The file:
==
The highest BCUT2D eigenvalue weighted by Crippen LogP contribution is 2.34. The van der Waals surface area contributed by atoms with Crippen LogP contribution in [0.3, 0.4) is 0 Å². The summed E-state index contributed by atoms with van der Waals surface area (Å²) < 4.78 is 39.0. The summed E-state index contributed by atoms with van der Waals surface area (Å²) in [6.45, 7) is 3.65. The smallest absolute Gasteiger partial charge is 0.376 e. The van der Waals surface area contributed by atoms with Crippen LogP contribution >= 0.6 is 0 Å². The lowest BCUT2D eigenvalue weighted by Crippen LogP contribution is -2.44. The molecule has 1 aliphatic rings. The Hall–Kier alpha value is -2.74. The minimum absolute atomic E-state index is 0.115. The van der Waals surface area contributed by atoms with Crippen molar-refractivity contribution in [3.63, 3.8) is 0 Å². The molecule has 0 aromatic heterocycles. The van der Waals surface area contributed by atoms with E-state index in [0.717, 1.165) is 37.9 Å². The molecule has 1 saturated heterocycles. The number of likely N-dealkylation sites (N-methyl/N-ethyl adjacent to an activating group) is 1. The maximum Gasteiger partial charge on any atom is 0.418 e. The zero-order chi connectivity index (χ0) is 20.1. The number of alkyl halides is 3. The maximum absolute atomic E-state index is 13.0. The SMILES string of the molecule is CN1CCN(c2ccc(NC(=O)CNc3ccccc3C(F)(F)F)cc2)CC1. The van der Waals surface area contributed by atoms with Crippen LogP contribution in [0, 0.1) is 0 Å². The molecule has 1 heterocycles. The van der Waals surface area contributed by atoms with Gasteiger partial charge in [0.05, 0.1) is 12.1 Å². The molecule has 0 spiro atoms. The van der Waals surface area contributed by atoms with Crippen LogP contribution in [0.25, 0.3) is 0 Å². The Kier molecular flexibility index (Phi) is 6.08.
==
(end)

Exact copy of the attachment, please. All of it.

The highest BCUT2D eigenvalue weighted by Crippen LogP contribution is 2.34. The van der Waals surface area contributed by atoms with Crippen LogP contribution in [0.3, 0.4) is 0 Å². The summed E-state index contributed by atoms with van der Waals surface area (Å²) < 4.78 is 39.0. The summed E-state index contributed by atoms with van der Waals surface area (Å²) in [6.45, 7) is 3.65. The smallest absolute Gasteiger partial charge is 0.376 e. The van der Waals surface area contributed by atoms with Crippen LogP contribution >= 0.6 is 0 Å². The lowest BCUT2D eigenvalue weighted by Crippen LogP contribution is -2.44. The molecule has 1 aliphatic rings. The Hall–Kier alpha value is -2.74. The minimum absolute atomic E-state index is 0.115. The van der Waals surface area contributed by atoms with Crippen molar-refractivity contribution in [3.63, 3.8) is 0 Å². The molecule has 0 aromatic heterocycles. The van der Waals surface area contributed by atoms with E-state index in [0.717, 1.165) is 37.9 Å². The molecule has 1 saturated heterocycles. The number of likely N-dealkylation sites (N-methyl/N-ethyl adjacent to an activating group) is 1. The maximum Gasteiger partial charge on any atom is 0.418 e. The zero-order chi connectivity index (χ0) is 20.1. The number of alkyl halides is 3. The maximum absolute atomic E-state index is 13.0. The SMILES string of the molecule is CN1CCN(c2ccc(NC(=O)CNc3ccccc3C(F)(F)F)cc2)CC1. The van der Waals surface area contributed by atoms with Crippen LogP contribution in [0, 0.1) is 0 Å². The molecule has 1 heterocycles. The van der Waals surface area contributed by atoms with Gasteiger partial charge in [0.05, 0.1) is 12.1 Å². The molecule has 0 spiro atoms. The van der Waals surface area contributed by atoms with Crippen LogP contribution in [0.25, 0.3) is 0 Å². The Kier molecular flexibility index (Phi) is 6.08.